The flip side is that Disney wasn’t hurt in the September quarter by a $190 million writedown, the way it was last year when it had to account for The Lone Ranger. But the latest results, while good, probably won’t move the needle much for the company – its shares are down 1.2% in initial post-market trading. Disney reported net income of $1.5 billion, +7.5% vs. the period last year, on revenues of $12.39 billion, +7.1%. The top line was a hair better than the $12.37 billion that analysts expected. Adjusted earnings at 89 cents per share were a penny ahead of the consensus forecast.
The numbers cap what CEO Bob Iger calls a record performance for the fiscal year. “We’re obviously very pleased with this achievement and believe it reflects the extraordinary quality of our content and unique ability to leverage success across the company to create significant value, as well as our focus on embracing and adapting to emerging consumer trends and technology,” he says.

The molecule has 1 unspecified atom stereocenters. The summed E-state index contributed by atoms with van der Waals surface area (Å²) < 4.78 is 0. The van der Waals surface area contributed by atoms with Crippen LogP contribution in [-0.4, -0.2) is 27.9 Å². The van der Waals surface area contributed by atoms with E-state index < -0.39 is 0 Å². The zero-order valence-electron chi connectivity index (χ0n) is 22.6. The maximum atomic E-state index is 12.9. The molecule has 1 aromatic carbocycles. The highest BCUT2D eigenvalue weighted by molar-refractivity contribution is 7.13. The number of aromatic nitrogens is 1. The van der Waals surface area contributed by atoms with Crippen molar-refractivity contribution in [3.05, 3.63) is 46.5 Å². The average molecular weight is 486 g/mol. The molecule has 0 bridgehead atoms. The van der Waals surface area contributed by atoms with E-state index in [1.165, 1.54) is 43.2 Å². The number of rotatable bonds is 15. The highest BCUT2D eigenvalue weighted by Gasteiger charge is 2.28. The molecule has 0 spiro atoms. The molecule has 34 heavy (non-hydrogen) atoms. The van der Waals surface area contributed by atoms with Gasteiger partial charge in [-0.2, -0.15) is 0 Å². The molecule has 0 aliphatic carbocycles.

Disney’s cable networks, which include ESPN, saw revenues increase 6% to $3.78 billion while operating income fell 1% to $1.27 billion. The company attributes a profit drop to the sports network’s higher programming costs for Major League Baseball, the NFL, college football, and the World Cup.
The broadcast operation, with ABC, generated $1.44 billion in revenue, +5%, with operating income +3% to $163 million. Advertising fell, Disney says, “due to fewer units sold” at ABC. That offset increases from program sales for Shark Tank, America’s Funniest Home Videos, My Wife And Kids — and a drop in costs following the cancellation of Katie.
At Parks and Resorts sales increased by 7% to $3.96 billion with operating income +20% to $687 million. Guests at the domestic parks spent more and attendance was up. But the company also had higher costs for its MyMagic+ program. The overseas parks didn’t fare as well as attendance dropped in costs rose at Disneyland Paris while the company shouldered preopening expenses for Shanghai Disney Resort and the effects of the weakening Yen on Tokyo Disney Resort.
The Studio Entertainment numbers stood out due to the absence of last year’s bomb and the success of Guardians Of The Galaxy and Maleficent. Revenues rose 18% to $1.78 billion with operating income up 135.2% to $254 million.
Disney’s Interactive unit was mixed with revenues down 9% to $362 million with operating income up 13% to $18 million. It had success with a mobile game, Tsum Tsum, but was hurt by the timing of the release of Disney Infinity 2.0 at the very end of the quarter vs. last year when the earlier version came out in August.